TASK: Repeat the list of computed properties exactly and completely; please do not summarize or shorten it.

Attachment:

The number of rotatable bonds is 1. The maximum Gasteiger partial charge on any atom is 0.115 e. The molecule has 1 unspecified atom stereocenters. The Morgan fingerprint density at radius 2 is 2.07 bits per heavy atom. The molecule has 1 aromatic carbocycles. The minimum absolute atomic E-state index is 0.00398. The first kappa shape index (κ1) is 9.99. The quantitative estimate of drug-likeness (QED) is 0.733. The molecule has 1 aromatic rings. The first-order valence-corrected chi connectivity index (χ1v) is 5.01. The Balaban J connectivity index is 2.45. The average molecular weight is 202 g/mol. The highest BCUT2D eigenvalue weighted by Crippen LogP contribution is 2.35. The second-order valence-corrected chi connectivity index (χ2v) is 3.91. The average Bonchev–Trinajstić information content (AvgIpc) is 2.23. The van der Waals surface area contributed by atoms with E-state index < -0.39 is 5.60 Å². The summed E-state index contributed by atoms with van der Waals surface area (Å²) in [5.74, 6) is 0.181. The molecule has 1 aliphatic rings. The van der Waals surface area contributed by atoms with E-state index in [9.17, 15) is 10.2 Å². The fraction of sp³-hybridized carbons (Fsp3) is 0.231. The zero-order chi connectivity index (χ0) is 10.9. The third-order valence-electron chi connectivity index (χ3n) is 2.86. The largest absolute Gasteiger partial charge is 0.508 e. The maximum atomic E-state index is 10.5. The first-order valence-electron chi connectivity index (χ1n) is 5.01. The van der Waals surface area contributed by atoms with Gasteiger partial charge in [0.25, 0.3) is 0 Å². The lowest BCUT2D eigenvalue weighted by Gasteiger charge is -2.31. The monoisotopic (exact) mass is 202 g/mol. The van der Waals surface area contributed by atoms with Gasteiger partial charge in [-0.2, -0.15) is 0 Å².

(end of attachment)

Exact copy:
The number of rotatable bonds is 1. The maximum Gasteiger partial charge on any atom is 0.115 e. The molecule has 1 unspecified atom stereocenters. The Morgan fingerprint density at radius 2 is 2.07 bits per heavy atom. The molecule has 1 aromatic carbocycles. The minimum absolute atomic E-state index is 0.00398. The first kappa shape index (κ1) is 9.99. The quantitative estimate of drug-likeness (QED) is 0.733. The molecule has 1 aromatic rings. The first-order valence-corrected chi connectivity index (χ1v) is 5.01. The Balaban J connectivity index is 2.45. The average molecular weight is 202 g/mol. The highest BCUT2D eigenvalue weighted by Crippen LogP contribution is 2.35. The second-order valence-corrected chi connectivity index (χ2v) is 3.91. The average Bonchev–Trinajstić information content (AvgIpc) is 2.23. The van der Waals surface area contributed by atoms with E-state index < -0.39 is 5.60 Å². The summed E-state index contributed by atoms with van der Waals surface area (Å²) in [5.74, 6) is 0.181. The molecule has 1 aliphatic rings. The van der Waals surface area contributed by atoms with E-state index in [9.17, 15) is 10.2 Å². The fraction of sp³-hybridized carbons (Fsp3) is 0.231. The zero-order chi connectivity index (χ0) is 10.9. The third-order valence-electron chi connectivity index (χ3n) is 2.86. The largest absolute Gasteiger partial charge is 0.508 e. The maximum atomic E-state index is 10.5. The first-order valence-electron chi connectivity index (χ1n) is 5.01. The van der Waals surface area contributed by atoms with Gasteiger partial charge in [0.25, 0.3) is 0 Å². The lowest BCUT2D eigenvalue weighted by Gasteiger charge is -2.31. The monoisotopic (exact) mass is 202 g/mol. The van der Waals surface area contributed by atoms with Gasteiger partial charge in [-0.2, -0.15) is 0 Å².